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RFID Protects Liquid Assets
A maker of couplings for tubing is using low-cost RFID tags to monitor and control the way liquids are dispensed.
Mar 24, 2004—Colder Products Co. (CPC), company that designs and manufactures connectors and fittings for flexible tubing, has turned to RFID specialists Innovision Research & Technology (IRT) to help cut the cost of Colder’s RFID-enabled Smart Coupler products.
Couplings are used to let flexible liquid-carrying tubing be quickly and easily connected and disconnected. Adding RFID technology to the couplings promises to help keep unauthorized liquids from being introduced into storage containers or dispensing systems. For example, RFID-based coupling applications in food and beverage dispensers can help ensure that correct amounts are dispensed, that sugared syrup is not used in drinks advertised as sugar-free, and that products are monitored for freshness. In chemical plants, RFID tagging can be used to confirm the correct types and sequencing of ingredients.
CPC’s Smart Coupler system works by embedding an RFID tag into a coupling joined to a liquid container, such as a syrup canister. The company also incorporates an RFID reader into a matching coupling fixed to a permanent piece of equipment, such as a soda dispenser. The IRT-designed passive 13.56 MHz tag can hold 16 bytes of data, which may include referencing date codes, batch codes, filling sequence, product identification and product parameters. The reader can then obtain data from the tag and transfer it to the manufacturing or standalone machine control system. CPC’s system can read and write prior to connection, at approximately 1.5 inches before the two coupling halves mate. A cable can be incorporated into the flexible tubing to power the reader and can carry data back to a control system. The Smart Coupler system uses 13.56 MHz tags, according to the CPC, because the company understands the characteristics and limitations of the tags and because regulatory power limits for 13.56 MHz tags are adequate for CPC’s coupling application everywhere in the world.
The company’s non-RFID couplings are already included in the Bunn coffee makers installed at every McDonald’s restaurant across the U.S., in the water filters in GE refrigerators and in Dirt Devil vacuum cleaners, so CPC sees great potential for its low-cost RFID-enabled couplings. CPC says that within three years, it could be selling its new Smart Couplings in volumes of up to 30 million a year.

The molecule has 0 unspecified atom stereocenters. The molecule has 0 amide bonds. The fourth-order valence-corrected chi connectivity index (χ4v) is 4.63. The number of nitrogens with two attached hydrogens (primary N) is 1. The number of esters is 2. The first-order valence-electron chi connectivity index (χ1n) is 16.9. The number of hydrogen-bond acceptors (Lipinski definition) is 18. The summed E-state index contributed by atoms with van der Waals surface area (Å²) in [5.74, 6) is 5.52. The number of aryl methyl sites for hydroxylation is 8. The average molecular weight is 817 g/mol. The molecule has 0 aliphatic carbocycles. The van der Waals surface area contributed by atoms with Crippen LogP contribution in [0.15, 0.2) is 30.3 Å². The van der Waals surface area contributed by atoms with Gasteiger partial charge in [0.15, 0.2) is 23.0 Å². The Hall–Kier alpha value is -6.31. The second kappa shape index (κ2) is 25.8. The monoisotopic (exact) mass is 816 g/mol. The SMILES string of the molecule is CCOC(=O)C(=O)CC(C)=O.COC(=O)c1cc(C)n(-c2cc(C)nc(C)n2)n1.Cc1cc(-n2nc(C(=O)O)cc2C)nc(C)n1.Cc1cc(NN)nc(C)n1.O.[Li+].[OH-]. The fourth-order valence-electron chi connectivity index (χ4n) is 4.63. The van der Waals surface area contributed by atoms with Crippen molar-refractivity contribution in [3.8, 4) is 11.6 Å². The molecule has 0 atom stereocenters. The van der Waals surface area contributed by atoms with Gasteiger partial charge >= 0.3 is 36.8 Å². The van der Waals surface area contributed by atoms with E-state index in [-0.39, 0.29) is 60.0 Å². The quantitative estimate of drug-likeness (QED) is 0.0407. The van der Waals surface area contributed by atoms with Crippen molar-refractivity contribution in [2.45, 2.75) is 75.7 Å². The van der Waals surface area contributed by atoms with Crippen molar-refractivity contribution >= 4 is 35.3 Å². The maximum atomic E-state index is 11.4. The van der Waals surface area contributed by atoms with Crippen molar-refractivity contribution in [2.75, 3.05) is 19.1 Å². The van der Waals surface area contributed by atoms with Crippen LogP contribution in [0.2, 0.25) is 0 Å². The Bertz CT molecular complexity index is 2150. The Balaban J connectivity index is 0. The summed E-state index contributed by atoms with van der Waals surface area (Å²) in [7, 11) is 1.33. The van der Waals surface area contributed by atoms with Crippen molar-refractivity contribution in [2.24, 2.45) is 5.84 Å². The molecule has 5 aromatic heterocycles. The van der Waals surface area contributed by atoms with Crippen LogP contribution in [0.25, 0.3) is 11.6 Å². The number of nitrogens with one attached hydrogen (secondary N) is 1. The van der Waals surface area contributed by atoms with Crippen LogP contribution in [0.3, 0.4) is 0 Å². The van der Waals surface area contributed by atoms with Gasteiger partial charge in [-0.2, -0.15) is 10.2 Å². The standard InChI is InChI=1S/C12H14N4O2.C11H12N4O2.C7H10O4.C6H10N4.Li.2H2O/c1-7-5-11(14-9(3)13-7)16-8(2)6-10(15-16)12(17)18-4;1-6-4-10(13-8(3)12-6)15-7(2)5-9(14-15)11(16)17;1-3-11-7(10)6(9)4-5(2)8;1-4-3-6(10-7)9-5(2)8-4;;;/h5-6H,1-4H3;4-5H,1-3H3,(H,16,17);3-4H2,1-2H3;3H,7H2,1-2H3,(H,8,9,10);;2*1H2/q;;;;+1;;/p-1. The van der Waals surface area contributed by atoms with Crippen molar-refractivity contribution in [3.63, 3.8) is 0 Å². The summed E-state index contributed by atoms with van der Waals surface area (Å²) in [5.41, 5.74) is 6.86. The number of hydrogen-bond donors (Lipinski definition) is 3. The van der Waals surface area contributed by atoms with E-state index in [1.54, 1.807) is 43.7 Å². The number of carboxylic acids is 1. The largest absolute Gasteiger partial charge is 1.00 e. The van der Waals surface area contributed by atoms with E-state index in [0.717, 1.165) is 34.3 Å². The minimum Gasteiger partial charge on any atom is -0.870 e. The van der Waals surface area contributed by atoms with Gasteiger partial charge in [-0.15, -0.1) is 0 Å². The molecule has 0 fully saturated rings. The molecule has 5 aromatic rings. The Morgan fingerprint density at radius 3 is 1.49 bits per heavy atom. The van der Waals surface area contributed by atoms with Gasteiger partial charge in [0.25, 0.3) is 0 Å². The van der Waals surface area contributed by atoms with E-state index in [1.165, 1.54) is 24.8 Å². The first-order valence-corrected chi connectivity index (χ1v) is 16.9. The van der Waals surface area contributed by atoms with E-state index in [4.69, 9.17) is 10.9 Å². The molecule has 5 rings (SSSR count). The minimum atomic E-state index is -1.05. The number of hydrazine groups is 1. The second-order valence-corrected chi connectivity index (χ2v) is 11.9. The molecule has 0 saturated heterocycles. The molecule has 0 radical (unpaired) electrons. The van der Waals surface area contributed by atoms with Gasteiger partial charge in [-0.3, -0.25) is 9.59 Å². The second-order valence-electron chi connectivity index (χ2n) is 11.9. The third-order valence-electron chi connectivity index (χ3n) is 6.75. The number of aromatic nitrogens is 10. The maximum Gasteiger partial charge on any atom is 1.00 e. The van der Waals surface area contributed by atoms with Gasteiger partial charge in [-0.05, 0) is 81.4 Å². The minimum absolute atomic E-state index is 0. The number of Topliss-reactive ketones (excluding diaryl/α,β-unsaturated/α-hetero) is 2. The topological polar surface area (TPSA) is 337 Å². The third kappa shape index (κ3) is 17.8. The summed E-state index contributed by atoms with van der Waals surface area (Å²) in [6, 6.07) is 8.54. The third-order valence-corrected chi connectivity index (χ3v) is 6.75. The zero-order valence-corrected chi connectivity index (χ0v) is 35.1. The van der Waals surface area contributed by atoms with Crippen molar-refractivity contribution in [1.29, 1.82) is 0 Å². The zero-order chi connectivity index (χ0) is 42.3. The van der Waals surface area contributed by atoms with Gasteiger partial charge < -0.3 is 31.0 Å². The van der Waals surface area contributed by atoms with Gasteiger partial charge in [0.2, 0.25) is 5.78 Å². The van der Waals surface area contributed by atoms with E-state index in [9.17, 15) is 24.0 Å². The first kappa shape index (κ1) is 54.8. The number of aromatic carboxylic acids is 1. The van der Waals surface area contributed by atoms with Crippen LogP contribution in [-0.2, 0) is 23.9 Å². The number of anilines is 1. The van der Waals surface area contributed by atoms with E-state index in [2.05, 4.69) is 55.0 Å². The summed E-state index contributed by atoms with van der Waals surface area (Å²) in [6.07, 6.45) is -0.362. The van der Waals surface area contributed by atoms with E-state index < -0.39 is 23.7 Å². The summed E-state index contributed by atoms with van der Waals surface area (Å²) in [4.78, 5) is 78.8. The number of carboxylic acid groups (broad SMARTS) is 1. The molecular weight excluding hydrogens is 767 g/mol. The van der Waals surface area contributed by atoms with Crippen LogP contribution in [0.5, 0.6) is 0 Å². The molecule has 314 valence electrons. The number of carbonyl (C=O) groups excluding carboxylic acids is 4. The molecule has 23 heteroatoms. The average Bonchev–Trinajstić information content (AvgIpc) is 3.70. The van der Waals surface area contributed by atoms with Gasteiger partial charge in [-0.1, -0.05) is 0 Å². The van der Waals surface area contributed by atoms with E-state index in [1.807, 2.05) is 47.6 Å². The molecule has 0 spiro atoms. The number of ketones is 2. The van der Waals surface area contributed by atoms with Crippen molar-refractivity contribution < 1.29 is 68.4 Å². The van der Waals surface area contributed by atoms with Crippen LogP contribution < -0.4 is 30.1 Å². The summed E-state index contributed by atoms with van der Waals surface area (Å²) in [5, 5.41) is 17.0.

“Switching to new couplings means a large infrastructure change-out for our customers, but after a year or two of testing, a customer that decides to adopt the system could increase its purchase volumes from in the thousands to in the millions overnight,” says Rick Garber, manager of CPC’s smart technology business unit, which is based in St. Paul, Minn.
For the past year, the company has offered RFID-enabled couplings incorporating tags using I Code chips from Philips Semiconductors. To enable it to offer smart couplings that can appeal to more price-sensitive markets, CPC decided to switch to chips designed by IRT, a U.K. RFID engineering firm in Wokingham, Berkshire.
“The food and beverage market, where the couplings would be used on low-cost consumables, cost has been a factor,” says Garber.
For 100,000-piece orders, the company charges $2.25 each for a complete fluid coupling for application in a 38mm bag-in-box, snap-in neck that includes an embedded RFID tag. The new tags using IRT technology will have less memory than the ones made with Philips chips (16 bytes instead of 48 bytes) but will still have enough memory to support an EPC code with additional memory for company specific applications. The company says while the lower memory of the IRT design will make the new tags cheaper to produce, CPC believes a large part of the cost savings comes from the fact that IRT—a small consulting company without its own fabrication plants—can use third-party manufacturing to undercut the cost of the Philips chips.
CPC expects to sell couplings made with the new IRT tags starting in September.
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